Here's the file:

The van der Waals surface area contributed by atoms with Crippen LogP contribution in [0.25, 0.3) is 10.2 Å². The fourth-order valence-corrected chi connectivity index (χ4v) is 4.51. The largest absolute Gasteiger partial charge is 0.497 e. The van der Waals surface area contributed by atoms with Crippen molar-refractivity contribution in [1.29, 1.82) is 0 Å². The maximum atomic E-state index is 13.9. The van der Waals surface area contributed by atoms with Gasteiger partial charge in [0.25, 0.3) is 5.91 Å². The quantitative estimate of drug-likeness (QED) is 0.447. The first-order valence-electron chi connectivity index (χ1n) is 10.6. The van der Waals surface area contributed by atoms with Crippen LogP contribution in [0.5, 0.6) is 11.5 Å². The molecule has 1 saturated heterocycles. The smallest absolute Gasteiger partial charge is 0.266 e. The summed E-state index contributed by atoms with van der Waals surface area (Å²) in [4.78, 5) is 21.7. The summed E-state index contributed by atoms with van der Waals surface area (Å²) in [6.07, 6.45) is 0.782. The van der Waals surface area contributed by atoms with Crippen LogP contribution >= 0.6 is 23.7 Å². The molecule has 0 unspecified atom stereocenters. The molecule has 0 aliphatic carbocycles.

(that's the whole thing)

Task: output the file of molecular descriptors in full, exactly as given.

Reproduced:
The van der Waals surface area contributed by atoms with Crippen LogP contribution in [0.25, 0.3) is 10.2 Å². The fourth-order valence-corrected chi connectivity index (χ4v) is 4.51. The largest absolute Gasteiger partial charge is 0.497 e. The van der Waals surface area contributed by atoms with Crippen molar-refractivity contribution in [1.29, 1.82) is 0 Å². The maximum atomic E-state index is 13.9. The van der Waals surface area contributed by atoms with Gasteiger partial charge in [0.25, 0.3) is 5.91 Å². The quantitative estimate of drug-likeness (QED) is 0.447. The first-order valence-electron chi connectivity index (χ1n) is 10.6. The van der Waals surface area contributed by atoms with Crippen LogP contribution in [0.5, 0.6) is 11.5 Å². The molecule has 1 saturated heterocycles. The smallest absolute Gasteiger partial charge is 0.266 e. The summed E-state index contributed by atoms with van der Waals surface area (Å²) in [4.78, 5) is 21.7. The summed E-state index contributed by atoms with van der Waals surface area (Å²) in [6.07, 6.45) is 0.782. The van der Waals surface area contributed by atoms with Crippen LogP contribution >= 0.6 is 23.7 Å². The molecule has 0 unspecified atom stereocenters. The molecule has 0 aliphatic carbocycles.